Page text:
While Les Paul Is commonly Cited As The“Father Of the solidbody electric guitar,” that oversimplifies what was actually a multifaceted evolution. Paul’s contributions were undeniably significant, but other brilliant innovators were also involved. As early as the 1920s, guitarists were contemplating how to amplify a guitar’s sound using the primitive technology employed in popular microphones and public address systems. These initial attempts to electrify the guitar met with little success, so when Gibson’s Lloyd Loar experimented with a pressure-contact pickup around 1924, the company didn’t go for it.
Meanwhile, an inventive boy named Lester Polsfuss was growing up in Waukesha, Wisconsin. The future Les Paul started playing guitar in 1929, was quite an inquisitive tinkerer, and he also felt the need for a louder guitar with a clearer tonality. Young Lester jammed the needle from his mom’s Victrola into the top of his Sears guitar top to be heard at the local drive-in, and he also began experimenting with a piece of railroad track—a truly solid body—and various transducers.
Soon, a small but growing revolution began.
In 1931, National’s George Beauchamp and Paul Barth experimented with a Brunswick transducer on a 2x4 wooden plank, and then wound copper coils around six polepieces on the kitchen table using a sewing machine. They discovered that fitting two opposing horseshoe magnets around the strings increased the magnetic field, and that the strummed string would disturb the magnetic field, creating voltage. They now had a signal to amplify, and National foreman Harry Watson made a Spanish guitar with a small, round body to hold the pickup. The “Frying Pan” was introduced in August 1932 as a solidbody, cast-aluminum Hawaiian guitar. In 1933, Volu-Tone produced a solidbody steel guitar with electrically charged strings, and, in 1935, Stella also built a solidbody steel guitar.
Gibson finally saw the “electronic” light, and Walt Fuller developed a bar-magnet pickup to be used on the company’s EHG and EH-150 steel guitars in November 1935. Epiphone jumped on the bandwagon that year with its Electrophone and Electar electrics, and Paul Tutmarc produced his solidbody Model 736 Electronic Bass Fiddle (predating the Fender Precision by more than 15 years). Slingerland’s Electro Model 401 became the first commercially available solidbody-electric Spanish guitar (at $135, a high price for 1936), and Rickenbacher (as it was originally spelled) introduced its Bakelite Spanish and BD-6 steel models in 1935, which many consider to be solidbodies.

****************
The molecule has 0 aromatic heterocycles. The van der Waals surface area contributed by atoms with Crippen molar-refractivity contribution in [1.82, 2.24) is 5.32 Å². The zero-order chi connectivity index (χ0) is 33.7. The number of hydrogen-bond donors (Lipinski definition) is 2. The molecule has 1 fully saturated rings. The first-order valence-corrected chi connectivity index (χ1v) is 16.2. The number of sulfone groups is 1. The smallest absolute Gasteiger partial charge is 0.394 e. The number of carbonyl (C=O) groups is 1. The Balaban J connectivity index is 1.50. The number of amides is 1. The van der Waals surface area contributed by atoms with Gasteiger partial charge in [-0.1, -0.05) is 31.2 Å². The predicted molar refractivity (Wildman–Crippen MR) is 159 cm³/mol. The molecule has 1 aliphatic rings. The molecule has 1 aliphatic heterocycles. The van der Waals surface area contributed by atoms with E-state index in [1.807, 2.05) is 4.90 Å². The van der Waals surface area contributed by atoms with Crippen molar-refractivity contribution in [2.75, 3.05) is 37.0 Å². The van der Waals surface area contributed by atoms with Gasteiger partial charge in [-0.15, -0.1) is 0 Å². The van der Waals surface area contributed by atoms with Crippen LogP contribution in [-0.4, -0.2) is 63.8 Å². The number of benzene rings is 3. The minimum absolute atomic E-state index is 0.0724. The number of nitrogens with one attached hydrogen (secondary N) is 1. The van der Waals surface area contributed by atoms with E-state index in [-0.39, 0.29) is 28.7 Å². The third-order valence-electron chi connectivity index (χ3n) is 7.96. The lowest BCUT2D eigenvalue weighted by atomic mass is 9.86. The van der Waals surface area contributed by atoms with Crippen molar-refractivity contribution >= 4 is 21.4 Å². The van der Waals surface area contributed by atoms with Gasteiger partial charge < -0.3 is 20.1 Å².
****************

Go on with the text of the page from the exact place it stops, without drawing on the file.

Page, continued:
Our hero, Les Paul, was far from idle during this time. He famously put an Epiphone neck on a 4x4 chunk of wood, and spent Sundays refining the project at the Epiphone factory on 14th Street in Manhattan. After performing with his “broomstick with pickups on it,” he added the wings of an Epiphone archtop to make it easier to hold and more cosmetically appealing. The famous “Log”—the first two-pickup electric guitar—was born in 1941. Paul tried to get Epiphone to manufacture it, and they tossed him out. Gibson wasn’t too accommodating, either.
And still more innovations were coming. On May 25, 1948, Paul Bigsby constructed the solidbody Merle Travis guitar, and after seeing the Bigsby on the bandstands, Leo Fender and George Fullerton started on their Broadcaster prototype in 1949. When the renamed Fender Telecaster became a success in 1950, Gibson’s Ted McCarty brought Paul on as a consultant—the solidbody “Log” finally getting some respect. However, controversy remains over Paul’s input. McCarty claimed Gibson showed Paul an almost complete prototype, and that Paul contributed his name on the headstock (to boost sales), the trapeze tailpiece (which turned out to be a misstep as the unanchored tailpiece was easily knocked out of tune), the gold color, and other cosmetic suggestions. One thing is certain, though: In May 1952, Gibson sent early samples of the new solidbody to Les Paul and Mary Ford, and they performed with the instruments immediately. The rest is truly history.